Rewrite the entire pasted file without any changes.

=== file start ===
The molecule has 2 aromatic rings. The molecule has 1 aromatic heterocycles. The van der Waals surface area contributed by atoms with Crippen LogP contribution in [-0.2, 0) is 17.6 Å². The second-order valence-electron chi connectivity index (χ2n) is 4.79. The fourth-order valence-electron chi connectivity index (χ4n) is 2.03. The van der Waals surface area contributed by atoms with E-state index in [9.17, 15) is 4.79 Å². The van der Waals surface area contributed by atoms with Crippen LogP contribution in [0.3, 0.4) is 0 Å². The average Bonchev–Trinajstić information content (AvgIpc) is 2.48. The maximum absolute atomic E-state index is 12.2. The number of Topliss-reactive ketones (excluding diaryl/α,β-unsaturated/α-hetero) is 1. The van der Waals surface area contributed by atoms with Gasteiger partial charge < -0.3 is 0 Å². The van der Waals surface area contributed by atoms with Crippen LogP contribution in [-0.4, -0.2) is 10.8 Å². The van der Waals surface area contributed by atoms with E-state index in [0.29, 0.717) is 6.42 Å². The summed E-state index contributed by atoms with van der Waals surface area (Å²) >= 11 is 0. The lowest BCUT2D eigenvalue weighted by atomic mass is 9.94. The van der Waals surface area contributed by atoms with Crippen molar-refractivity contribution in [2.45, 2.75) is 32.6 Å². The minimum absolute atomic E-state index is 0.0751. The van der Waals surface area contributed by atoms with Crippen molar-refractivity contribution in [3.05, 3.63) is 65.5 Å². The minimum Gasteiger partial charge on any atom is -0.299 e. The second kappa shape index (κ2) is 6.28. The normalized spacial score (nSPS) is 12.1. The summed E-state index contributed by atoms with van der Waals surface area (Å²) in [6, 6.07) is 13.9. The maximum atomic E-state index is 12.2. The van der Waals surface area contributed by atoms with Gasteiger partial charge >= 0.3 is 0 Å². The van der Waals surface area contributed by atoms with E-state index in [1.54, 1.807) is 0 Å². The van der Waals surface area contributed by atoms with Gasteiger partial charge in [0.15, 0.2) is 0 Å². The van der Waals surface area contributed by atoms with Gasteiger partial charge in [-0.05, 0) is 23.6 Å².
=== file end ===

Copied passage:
The molecule has 2 aromatic rings. The molecule has 1 aromatic heterocycles. The van der Waals surface area contributed by atoms with Crippen LogP contribution in [-0.2, 0) is 17.6 Å². The second-order valence-electron chi connectivity index (χ2n) is 4.79. The fourth-order valence-electron chi connectivity index (χ4n) is 2.03. The van der Waals surface area contributed by atoms with E-state index in [9.17, 15) is 4.79 Å². The van der Waals surface area contributed by atoms with Crippen LogP contribution in [0.3, 0.4) is 0 Å². The average Bonchev–Trinajstić information content (AvgIpc) is 2.48. The maximum absolute atomic E-state index is 12.2. The number of Topliss-reactive ketones (excluding diaryl/α,β-unsaturated/α-hetero) is 1. The van der Waals surface area contributed by atoms with Gasteiger partial charge < -0.3 is 0 Å². The van der Waals surface area contributed by atoms with Crippen LogP contribution in [-0.4, -0.2) is 10.8 Å². The van der Waals surface area contributed by atoms with E-state index in [0.29, 0.717) is 6.42 Å². The summed E-state index contributed by atoms with van der Waals surface area (Å²) >= 11 is 0. The lowest BCUT2D eigenvalue weighted by atomic mass is 9.94. The van der Waals surface area contributed by atoms with Crippen molar-refractivity contribution in [2.45, 2.75) is 32.6 Å². The minimum absolute atomic E-state index is 0.0751. The van der Waals surface area contributed by atoms with Crippen molar-refractivity contribution in [3.05, 3.63) is 65.5 Å². The minimum Gasteiger partial charge on any atom is -0.299 e. The second kappa shape index (κ2) is 6.28. The normalized spacial score (nSPS) is 12.1. The summed E-state index contributed by atoms with van der Waals surface area (Å²) in [6, 6.07) is 13.9. The maximum atomic E-state index is 12.2. The van der Waals surface area contributed by atoms with Gasteiger partial charge >= 0.3 is 0 Å². The van der Waals surface area contributed by atoms with E-state index in [1.54, 1.807) is 0 Å². The van der Waals surface area contributed by atoms with Gasteiger partial charge in [0.15, 0.2) is 0 Å². The van der Waals surface area contributed by atoms with Gasteiger partial charge in [-0.05, 0) is 23.6 Å².